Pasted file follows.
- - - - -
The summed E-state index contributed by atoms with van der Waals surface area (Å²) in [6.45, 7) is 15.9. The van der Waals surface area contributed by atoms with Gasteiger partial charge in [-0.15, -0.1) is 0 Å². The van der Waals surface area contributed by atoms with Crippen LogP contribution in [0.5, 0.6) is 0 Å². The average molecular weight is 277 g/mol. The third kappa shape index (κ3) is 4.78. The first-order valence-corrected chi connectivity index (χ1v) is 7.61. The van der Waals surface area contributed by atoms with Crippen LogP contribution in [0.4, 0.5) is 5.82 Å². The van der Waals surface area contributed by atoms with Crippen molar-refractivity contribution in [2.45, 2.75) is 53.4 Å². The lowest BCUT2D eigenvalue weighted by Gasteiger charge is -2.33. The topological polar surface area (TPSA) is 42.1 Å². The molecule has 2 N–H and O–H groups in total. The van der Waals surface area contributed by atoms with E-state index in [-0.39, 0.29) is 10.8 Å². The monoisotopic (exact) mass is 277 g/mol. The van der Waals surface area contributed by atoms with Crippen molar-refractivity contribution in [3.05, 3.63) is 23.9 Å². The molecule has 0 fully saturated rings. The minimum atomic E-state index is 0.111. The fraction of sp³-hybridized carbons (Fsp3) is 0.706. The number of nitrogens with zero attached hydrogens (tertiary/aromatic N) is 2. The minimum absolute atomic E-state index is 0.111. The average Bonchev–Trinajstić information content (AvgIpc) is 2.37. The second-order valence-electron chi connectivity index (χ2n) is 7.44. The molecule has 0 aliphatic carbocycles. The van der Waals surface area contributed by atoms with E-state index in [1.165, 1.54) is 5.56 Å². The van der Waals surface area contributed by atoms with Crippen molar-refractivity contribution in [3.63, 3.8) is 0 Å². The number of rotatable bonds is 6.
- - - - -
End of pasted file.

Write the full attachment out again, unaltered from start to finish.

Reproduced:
The summed E-state index contributed by atoms with van der Waals surface area (Å²) in [6.45, 7) is 15.9. The van der Waals surface area contributed by atoms with Gasteiger partial charge in [-0.15, -0.1) is 0 Å². The van der Waals surface area contributed by atoms with Crippen LogP contribution in [0.5, 0.6) is 0 Å². The average molecular weight is 277 g/mol. The third kappa shape index (κ3) is 4.78. The first-order valence-corrected chi connectivity index (χ1v) is 7.61. The van der Waals surface area contributed by atoms with Crippen LogP contribution in [0.4, 0.5) is 5.82 Å². The van der Waals surface area contributed by atoms with Crippen molar-refractivity contribution in [2.45, 2.75) is 53.4 Å². The lowest BCUT2D eigenvalue weighted by Gasteiger charge is -2.33. The topological polar surface area (TPSA) is 42.1 Å². The molecule has 2 N–H and O–H groups in total. The van der Waals surface area contributed by atoms with E-state index in [-0.39, 0.29) is 10.8 Å². The monoisotopic (exact) mass is 277 g/mol. The van der Waals surface area contributed by atoms with Crippen molar-refractivity contribution in [3.05, 3.63) is 23.9 Å². The molecule has 0 fully saturated rings. The minimum atomic E-state index is 0.111. The fraction of sp³-hybridized carbons (Fsp3) is 0.706. The number of nitrogens with zero attached hydrogens (tertiary/aromatic N) is 2. The minimum absolute atomic E-state index is 0.111. The average Bonchev–Trinajstić information content (AvgIpc) is 2.37. The second-order valence-electron chi connectivity index (χ2n) is 7.44. The molecule has 0 aliphatic carbocycles. The van der Waals surface area contributed by atoms with E-state index in [1.165, 1.54) is 5.56 Å². The van der Waals surface area contributed by atoms with Crippen molar-refractivity contribution in [3.63, 3.8) is 0 Å². The number of rotatable bonds is 6.